2. Smooth sanding - with a 400 to 800 grit sandpaper, start to work the fat surfaces smoother and smoother until it makes no difference if you are sanding, the PLA will still look slightly scratchy.
  3. Brasso - Use a metal rubbing compound like Brasso, to give the plastic a perfectly smooth finish.
  4. Finally spray one coat of Flat Black spray paint. You can use any (I used Rust-oleum) so long as it bonds to plastic.

Step 5: Wiring the Components

Use the wiring diagram to wire up all the components so that each component is wired with its corresponding colour coded cable. Once you have done this, you can insert the individual boards into the case, and join the wires together.

Step 6: Laser Etching the Wood Backplate

This step will require you to have the laser attachment to your printer, like the Ender 2. This uses the PWM of the fan speed controller as the power controller for the laser. When the fan is full, then the laser is full, and if the fan is say 10% then the laser is burning only slightly into the wood. The result is to be able to "etch" into a surface like wood. The gcode I used is provided - it sets the height of the laser to 50mm, so be sure to make the focus of the laser correct at 50mm.

Optional: You can also make your own design if you like, but then you will have to go to this site: http://nebarnix.com/img2gco/

The wood needs to be cut to 112mm x 230mm, and you will need to sand the corders to fit into Layer 3

Step 7: Installing Software

Go to https://raspberrypi.org/ click Download, click Raspbian

  • Unzip the downloaded file to your desktop, and use Etcher to flash the .img file to the SD Card.
  • Take the SD card out of your PC, and insert in into the SD Card slot of the Raspberry Pi.
  • Start the tablet by pressing the power button on the side of the case for 2 seconds.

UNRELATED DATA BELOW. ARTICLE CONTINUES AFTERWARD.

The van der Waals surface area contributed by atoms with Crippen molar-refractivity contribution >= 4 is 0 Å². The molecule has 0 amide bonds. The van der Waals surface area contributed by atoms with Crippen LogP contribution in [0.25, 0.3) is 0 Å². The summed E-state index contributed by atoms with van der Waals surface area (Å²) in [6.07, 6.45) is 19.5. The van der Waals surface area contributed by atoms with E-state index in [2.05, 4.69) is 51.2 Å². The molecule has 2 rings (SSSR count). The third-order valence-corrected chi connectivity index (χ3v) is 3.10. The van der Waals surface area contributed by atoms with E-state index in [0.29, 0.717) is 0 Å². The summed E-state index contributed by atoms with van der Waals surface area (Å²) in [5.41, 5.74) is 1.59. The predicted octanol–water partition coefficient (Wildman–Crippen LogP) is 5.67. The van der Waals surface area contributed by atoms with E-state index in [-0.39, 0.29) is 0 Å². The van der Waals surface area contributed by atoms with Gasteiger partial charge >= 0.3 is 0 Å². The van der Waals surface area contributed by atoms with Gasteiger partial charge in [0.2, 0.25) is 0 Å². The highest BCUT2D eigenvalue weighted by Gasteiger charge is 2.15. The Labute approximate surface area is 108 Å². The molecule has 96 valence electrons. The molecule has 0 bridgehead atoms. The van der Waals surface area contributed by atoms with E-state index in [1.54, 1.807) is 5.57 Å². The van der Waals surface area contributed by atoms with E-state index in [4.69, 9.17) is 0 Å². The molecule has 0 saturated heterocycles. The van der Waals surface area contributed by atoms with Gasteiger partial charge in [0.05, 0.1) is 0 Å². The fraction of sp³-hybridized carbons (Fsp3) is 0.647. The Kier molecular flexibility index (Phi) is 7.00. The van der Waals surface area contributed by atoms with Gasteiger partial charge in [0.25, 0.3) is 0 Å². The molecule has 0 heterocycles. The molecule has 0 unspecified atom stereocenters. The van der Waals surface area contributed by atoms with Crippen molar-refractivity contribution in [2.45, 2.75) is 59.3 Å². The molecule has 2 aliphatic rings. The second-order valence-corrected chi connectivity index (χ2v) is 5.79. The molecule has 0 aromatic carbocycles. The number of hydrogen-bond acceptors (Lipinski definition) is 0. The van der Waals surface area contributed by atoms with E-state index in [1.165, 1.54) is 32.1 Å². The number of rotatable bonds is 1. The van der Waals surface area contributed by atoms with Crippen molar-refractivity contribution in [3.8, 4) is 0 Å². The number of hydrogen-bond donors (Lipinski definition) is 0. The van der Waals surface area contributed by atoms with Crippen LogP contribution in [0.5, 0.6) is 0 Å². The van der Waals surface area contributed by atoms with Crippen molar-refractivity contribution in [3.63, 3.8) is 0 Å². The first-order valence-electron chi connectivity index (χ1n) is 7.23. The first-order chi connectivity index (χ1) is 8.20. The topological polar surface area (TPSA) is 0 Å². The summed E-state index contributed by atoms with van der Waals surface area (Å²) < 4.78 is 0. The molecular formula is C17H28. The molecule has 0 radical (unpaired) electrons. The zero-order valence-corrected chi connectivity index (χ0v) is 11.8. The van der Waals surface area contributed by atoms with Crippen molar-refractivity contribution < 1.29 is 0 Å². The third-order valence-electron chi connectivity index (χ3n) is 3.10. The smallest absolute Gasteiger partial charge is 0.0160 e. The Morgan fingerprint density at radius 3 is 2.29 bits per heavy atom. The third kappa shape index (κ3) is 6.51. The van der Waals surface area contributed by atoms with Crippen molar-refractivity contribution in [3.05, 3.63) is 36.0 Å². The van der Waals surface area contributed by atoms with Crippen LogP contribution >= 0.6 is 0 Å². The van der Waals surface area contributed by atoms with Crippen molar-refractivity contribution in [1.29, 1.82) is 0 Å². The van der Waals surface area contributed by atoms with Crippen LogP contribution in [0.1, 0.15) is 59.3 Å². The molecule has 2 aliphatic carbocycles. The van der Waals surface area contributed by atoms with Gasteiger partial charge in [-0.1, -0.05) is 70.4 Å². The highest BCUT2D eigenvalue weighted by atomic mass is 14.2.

• The first time it starts, it will automatically resize the partition to fill the SD Card.

After that, it will restart, and you should be in the Raspbian OS welcome screen.

  • Click Next
  • Click Next Again
  • You can skip the password setting for now
  • You can dismiss the option about the black border
  • Select the wireless network of your router, and enter the password. You will need to have inserted a USB keyboard at this point as there will be no onscreen keyboard.
  • Skip the update at the next screen (we can do that later)
  • You're Done

Now we need to set some settings so that we can access the tablet remotely.

  • Click the Raspberry Pi Icon (top left)
  • Go to Preferences
  • Go to Raspberry Pi Configuration
  • Click on Interfaces Tab
  • Enable: SSH and Camera, I2C, SPI
  • Click Ok, to confirm and let it reboot

The rest of the work can be done in a remote terminal in your normal PC:

  • Using Putty (on Windows) or Terminal (on Mac), log into the raspberry pi tablet as:
    • ssh pi@raspberrypi.local
    • Default password is raspberry
  • Then issue the following commands:
  • It now reboots, log back in, and you can stay as pi
    • sudo nano /boot/config.txt
    • Inside nano, make the following changes:
      • find #hdmi_drive=2 and remove the # (uncomment) and change this value to 1
      • find dtparam=audio=on and add a # in front (comment it out)
      • Add a new line with hdmi_ignore_edid_audio=1
    • Ctrl s (to save)
    • Ctrl x (to exit)
    • sudo reboot
  • Now let it reboot, log back in and do the following:
    • sudo su
    • apt-get install libasound-dev
    • python -m pip install --upgrade pip setuptools wheel
    • pip install pyalsaaudio
    • exit
  • You are now back as pi user, now get the project from GitHub

Now you need to build the 3 services that make the screen rotate, volume go up and down, and the fan come on and off.

  • sudo nano /lib/systemd/system/PiTabAudio.service
[Unit]
Description=Pi Tablet Audio Service
After=multi-user.target
Conflicts=getty@tty1.service

[Service]
Type=simple
ExecStart=/usr/bin/python /home/pi/Raspberry-Pi-Tablet/Services/audio.py
StandardInput=tty-force

[Install]
WantedBy=multi-user.target
  • sudo systemctl daemon-reload
  • sudo systemctl enable PiTabAudio.service
  • sudo systemctl start PiTabAudio.service
  • sudo systemctl status PiTabAudio.service
  • sudo nano /lib/systemd/system/PiTabScreen.service
[Unit]
Description=Pi Tablet Screen Service
After=multi-user.target
Conflicts=getty@tty1.service

[Service]
User=pi
Group=pi
Type=simple
ExecStart=/usr/bin/python /home/pi/Raspberry-Pi-Tablet/Services/screen.py
StandardInput=tty-force

[Install]
WantedBy=multi-user.target
  • sudo systemctl daemon-reload
  • sudo systemctl enable PiTabScreen.service
  • sudo systemctl start PiTabScreen.service
  • sudo systemctl status PiTabScreen.service
  • sudo nano /lib/systemd/system/PiTabFan.service
[Unit]
Description=Pi Tablet Fan Service
After=multi-user.target
Conflicts=getty@tty1.service

[Service]
Type=simple
ExecStart=/usr/bin/python /home/pi/Raspberry-Pi-Tablet/Services/fan.py
StandardInput=tty-force

[Install]